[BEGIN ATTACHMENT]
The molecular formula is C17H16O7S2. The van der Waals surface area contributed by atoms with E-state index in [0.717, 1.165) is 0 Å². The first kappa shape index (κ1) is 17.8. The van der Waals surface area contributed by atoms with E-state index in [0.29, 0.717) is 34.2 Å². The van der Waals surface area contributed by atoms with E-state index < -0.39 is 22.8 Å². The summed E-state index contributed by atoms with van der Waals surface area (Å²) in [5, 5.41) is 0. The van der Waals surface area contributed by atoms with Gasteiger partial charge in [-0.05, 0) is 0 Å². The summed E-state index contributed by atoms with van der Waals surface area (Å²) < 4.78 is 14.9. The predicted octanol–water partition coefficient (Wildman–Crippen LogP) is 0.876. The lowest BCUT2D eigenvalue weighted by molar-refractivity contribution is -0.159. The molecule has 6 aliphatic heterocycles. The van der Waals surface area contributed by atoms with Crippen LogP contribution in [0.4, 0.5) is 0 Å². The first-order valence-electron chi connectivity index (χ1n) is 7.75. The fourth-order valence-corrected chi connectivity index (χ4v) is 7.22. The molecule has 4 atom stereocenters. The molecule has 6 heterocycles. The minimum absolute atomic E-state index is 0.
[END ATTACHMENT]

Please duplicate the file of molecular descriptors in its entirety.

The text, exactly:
The molecular formula is C17H16O7S2. The van der Waals surface area contributed by atoms with E-state index in [0.717, 1.165) is 0 Å². The first kappa shape index (κ1) is 17.8. The van der Waals surface area contributed by atoms with E-state index in [0.29, 0.717) is 34.2 Å². The van der Waals surface area contributed by atoms with E-state index < -0.39 is 22.8 Å². The summed E-state index contributed by atoms with van der Waals surface area (Å²) in [5, 5.41) is 0. The van der Waals surface area contributed by atoms with Gasteiger partial charge in [-0.05, 0) is 0 Å². The summed E-state index contributed by atoms with van der Waals surface area (Å²) < 4.78 is 14.9. The predicted octanol–water partition coefficient (Wildman–Crippen LogP) is 0.876. The lowest BCUT2D eigenvalue weighted by molar-refractivity contribution is -0.159. The molecule has 6 aliphatic heterocycles. The van der Waals surface area contributed by atoms with Crippen LogP contribution in [0.4, 0.5) is 0 Å². The first-order valence-electron chi connectivity index (χ1n) is 7.75. The fourth-order valence-corrected chi connectivity index (χ4v) is 7.22. The molecule has 4 atom stereocenters. The molecule has 6 heterocycles. The minimum absolute atomic E-state index is 0.